• The proprietary Canterbury Volatility Index (CVI) and related volatility indicators evaluate the degree of rationality in the current market environment.
  • Short-term supply and demand indicators determine which portfolio adjustments are to be made and indicate the strength of the current Market State.

The Portfolio Thermostat process identifies 12 individual Market States, which include

  • 5 Bullish (rational) Market States
  • 4 Bearish (irrational) Market States
  • 3 Transitional Market States (which tend to precede a change from Bullish to Bearish, indicating caution)

Each of the 12 Market States is assigned a percentage allocation of the 2 Groups

  • Group 1 – Global Equities
  • Group 2 – Bonds & Alternatives

The portfolio’s assets are allocated to each of the two Groups and then used to purchase the strongest ETFs within each Group. Every ETF in the Portfolio Thermostat universe is assigned a "Security State” ranking that represents a Buy, Sell, or Hold rating. New purchases are determined by choosing the ETF with the highest Security State ranking. An ETF is sold when its Security State ranking changes to a Sell or when a shift in the Market State requires an adjustment in the percentage allocation of the two Groups. The number of holdings and the size of each holding are determined by the existing Market State and the subsequent Group percentage allocation.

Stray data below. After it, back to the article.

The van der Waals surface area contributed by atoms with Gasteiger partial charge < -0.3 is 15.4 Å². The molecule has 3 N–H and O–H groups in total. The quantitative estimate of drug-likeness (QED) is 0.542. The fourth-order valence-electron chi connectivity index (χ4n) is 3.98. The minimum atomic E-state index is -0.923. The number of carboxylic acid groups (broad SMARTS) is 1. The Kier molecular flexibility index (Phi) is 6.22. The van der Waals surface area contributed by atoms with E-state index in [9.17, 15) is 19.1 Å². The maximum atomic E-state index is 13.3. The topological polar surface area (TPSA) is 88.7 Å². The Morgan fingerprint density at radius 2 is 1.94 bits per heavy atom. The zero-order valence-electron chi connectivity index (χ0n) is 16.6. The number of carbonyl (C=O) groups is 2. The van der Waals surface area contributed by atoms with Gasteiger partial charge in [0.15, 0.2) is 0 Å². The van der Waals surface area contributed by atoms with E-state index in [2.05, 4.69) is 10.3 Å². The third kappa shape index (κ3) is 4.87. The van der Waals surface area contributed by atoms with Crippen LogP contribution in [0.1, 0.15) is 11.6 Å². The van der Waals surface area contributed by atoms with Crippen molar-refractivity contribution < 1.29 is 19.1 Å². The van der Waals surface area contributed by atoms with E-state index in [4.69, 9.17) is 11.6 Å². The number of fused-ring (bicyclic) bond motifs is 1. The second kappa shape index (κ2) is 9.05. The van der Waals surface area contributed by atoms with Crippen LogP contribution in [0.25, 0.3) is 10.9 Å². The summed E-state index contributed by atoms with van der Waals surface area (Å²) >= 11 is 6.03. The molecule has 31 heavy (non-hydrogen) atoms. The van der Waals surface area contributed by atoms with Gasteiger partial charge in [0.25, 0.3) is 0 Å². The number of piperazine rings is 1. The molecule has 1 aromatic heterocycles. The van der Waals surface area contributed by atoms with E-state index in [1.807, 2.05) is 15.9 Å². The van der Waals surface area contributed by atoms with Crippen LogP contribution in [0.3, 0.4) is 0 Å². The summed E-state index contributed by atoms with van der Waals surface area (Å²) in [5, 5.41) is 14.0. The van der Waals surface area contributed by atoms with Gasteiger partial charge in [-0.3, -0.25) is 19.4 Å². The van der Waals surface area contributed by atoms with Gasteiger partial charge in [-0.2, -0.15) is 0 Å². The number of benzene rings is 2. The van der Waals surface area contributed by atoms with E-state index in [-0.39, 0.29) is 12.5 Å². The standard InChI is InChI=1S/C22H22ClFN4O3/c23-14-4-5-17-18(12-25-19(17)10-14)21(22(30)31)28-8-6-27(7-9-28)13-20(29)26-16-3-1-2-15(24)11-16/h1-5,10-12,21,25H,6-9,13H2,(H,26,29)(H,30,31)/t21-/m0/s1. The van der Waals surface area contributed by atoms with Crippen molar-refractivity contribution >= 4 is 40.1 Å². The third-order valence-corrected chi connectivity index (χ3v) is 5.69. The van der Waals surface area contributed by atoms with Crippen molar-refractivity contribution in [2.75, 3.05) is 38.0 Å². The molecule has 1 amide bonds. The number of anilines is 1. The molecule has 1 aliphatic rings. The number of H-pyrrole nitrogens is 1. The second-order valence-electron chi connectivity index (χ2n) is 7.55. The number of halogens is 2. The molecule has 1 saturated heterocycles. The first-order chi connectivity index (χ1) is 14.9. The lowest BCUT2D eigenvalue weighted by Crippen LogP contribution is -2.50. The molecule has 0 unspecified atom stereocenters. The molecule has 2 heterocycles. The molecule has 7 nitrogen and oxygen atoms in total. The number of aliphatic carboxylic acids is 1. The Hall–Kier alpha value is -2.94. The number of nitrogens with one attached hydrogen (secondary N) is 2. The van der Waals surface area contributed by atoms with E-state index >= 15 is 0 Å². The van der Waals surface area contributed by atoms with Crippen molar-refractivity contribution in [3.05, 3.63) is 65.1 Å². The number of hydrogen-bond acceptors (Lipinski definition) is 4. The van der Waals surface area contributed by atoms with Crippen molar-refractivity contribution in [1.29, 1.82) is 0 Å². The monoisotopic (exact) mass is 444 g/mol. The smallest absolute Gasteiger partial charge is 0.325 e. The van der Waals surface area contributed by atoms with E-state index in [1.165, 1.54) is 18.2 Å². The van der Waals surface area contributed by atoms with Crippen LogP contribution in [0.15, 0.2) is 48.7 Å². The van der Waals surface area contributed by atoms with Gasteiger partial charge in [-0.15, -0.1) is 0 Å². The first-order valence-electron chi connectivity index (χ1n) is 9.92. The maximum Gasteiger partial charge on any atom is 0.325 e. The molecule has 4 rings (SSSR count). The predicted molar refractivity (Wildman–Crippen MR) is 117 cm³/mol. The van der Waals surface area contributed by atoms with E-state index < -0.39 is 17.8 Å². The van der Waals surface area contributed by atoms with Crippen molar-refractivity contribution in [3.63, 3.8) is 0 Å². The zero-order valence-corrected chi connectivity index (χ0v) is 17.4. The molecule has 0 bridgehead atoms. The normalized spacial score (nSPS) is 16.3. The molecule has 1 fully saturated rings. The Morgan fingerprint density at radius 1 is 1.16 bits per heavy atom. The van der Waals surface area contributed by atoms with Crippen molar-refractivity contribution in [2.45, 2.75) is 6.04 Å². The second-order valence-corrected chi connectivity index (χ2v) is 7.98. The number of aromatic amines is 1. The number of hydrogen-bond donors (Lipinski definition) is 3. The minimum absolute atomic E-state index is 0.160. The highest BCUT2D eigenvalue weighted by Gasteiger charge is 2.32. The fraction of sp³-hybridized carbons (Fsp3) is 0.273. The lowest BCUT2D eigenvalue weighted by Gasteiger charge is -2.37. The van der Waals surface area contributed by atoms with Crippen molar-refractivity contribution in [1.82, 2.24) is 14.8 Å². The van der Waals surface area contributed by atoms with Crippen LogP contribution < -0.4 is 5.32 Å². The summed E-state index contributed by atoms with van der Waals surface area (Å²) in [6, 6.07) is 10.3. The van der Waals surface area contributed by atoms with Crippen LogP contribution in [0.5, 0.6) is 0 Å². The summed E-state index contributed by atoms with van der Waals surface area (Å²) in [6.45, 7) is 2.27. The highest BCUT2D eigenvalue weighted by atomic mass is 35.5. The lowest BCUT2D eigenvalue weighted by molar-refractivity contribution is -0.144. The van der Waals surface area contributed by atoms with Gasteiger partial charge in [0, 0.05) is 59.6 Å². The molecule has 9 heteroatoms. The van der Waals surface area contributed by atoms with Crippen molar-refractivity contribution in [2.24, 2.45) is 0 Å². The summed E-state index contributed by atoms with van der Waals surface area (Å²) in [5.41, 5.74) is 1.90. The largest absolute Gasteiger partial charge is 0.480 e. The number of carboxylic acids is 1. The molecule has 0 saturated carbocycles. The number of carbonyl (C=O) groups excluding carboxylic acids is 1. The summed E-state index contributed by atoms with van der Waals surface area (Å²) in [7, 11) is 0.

Canterbury Investment Management: Tom Hardin

More About Tom Hardin

As Chief Investment Officer, Tom Hardin, Chartered Market Technician (CMT), makes all the final decisions on all investment and portfolio management decisions for Canterbury Investment Management. Tom has more than 30 years experience in the investment management industry and has broad breadth of knowledge. He is known as an innovator, educator and been revolutionary in the advancements in portfolio and risk management.

Every effort was used to provide accurate data and mathematical calculations to provide, what we believe to be, accurate results. Canterbury Investment Management, LLC, and its principal owners, make no guarantee of completeness or accuracy of data or calculations as well as conclusions of any statistical data or information contained in the simulation illustrated on this page. Past results or performance is in no way a guarantee of future results.